point Myth #2: "I don't need a license because I'm using only a small amount of the copyrighted work." It is true that de minimis copying (copying a small amount) is not copyright infringement. Unfortunately, it is rarely possible to tell where de minimis copying ends and copyright infringement begins. There are no "bright line" rules.

Copying a small amount of a copyrighted work is infringement if what is copied is a qualitatively substantial portion of the copied work. In one case, a magazine article that used 300 words from a 200,000-word autobiography written by President Gerald Ford was found to infringe the copyright on the autobiography. Even though the copied material was only a small part of the autobiography, the copied portions were among the most powerful passages in the autobiography. Copying any part of a copyrighted work is risky. If what you copy is truly a tiny and nonmemorable part of the work, you may get away with it (the work's owner may not be able to tell that your work incorporates an excerpt from the owner's work). However, you run the risk of having to defend your use in expensive litigation. If you are copying, it is better to get a permission or a license (unless fair use applies). You cannot escape liability for infringement by showing how much of the protected work you did not take.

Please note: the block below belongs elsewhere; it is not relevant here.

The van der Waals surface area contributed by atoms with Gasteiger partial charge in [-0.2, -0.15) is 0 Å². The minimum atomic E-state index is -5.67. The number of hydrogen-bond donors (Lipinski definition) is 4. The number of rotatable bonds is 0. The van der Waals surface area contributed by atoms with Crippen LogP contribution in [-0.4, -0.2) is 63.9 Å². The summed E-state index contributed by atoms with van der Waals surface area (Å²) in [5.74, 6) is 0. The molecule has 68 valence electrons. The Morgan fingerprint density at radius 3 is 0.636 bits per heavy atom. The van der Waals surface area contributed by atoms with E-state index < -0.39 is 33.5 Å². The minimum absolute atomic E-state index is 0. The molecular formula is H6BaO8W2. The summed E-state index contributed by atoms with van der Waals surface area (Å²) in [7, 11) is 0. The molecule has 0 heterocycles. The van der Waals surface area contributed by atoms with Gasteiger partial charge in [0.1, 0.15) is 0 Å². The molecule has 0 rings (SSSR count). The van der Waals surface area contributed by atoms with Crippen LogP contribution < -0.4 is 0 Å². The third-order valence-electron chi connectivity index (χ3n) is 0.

point Myth #3: "Since I'm planning to give credit to all authors whose works I copy, I don't need to get licenses." If you give credit to a work's author, you are not a plagiarist (you are not pretending that you authored the copied work). However, attribution is not a defense to copyright infringement.